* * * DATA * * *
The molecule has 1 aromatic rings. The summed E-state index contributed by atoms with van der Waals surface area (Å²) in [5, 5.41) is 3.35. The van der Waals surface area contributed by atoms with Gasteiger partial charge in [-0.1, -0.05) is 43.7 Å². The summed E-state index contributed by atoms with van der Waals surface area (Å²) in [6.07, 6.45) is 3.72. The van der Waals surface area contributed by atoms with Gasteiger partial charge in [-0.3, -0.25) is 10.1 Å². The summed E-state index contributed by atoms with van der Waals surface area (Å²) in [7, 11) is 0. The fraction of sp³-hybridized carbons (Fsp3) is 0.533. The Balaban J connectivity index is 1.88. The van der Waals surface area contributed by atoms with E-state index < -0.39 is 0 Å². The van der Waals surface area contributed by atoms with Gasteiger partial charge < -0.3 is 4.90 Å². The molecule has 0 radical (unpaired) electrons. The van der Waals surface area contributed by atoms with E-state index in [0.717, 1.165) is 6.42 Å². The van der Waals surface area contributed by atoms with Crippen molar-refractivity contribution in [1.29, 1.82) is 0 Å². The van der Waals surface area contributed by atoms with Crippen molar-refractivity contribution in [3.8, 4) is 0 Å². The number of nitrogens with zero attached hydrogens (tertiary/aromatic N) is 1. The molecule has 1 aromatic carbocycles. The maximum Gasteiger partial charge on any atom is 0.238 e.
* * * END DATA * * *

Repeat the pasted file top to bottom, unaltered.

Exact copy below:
The molecule has 1 aromatic rings. The summed E-state index contributed by atoms with van der Waals surface area (Å²) in [5, 5.41) is 3.35. The van der Waals surface area contributed by atoms with Gasteiger partial charge in [-0.1, -0.05) is 43.7 Å². The summed E-state index contributed by atoms with van der Waals surface area (Å²) in [6.07, 6.45) is 3.72. The van der Waals surface area contributed by atoms with Gasteiger partial charge in [-0.3, -0.25) is 10.1 Å². The summed E-state index contributed by atoms with van der Waals surface area (Å²) in [7, 11) is 0. The fraction of sp³-hybridized carbons (Fsp3) is 0.533. The Balaban J connectivity index is 1.88. The van der Waals surface area contributed by atoms with E-state index < -0.39 is 0 Å². The van der Waals surface area contributed by atoms with Gasteiger partial charge < -0.3 is 4.90 Å². The molecule has 0 radical (unpaired) electrons. The van der Waals surface area contributed by atoms with E-state index in [0.717, 1.165) is 6.42 Å². The van der Waals surface area contributed by atoms with Crippen molar-refractivity contribution in [1.29, 1.82) is 0 Å². The van der Waals surface area contributed by atoms with Crippen molar-refractivity contribution in [3.8, 4) is 0 Å². The number of nitrogens with zero attached hydrogens (tertiary/aromatic N) is 1. The molecule has 1 aromatic carbocycles. The maximum Gasteiger partial charge on any atom is 0.238 e.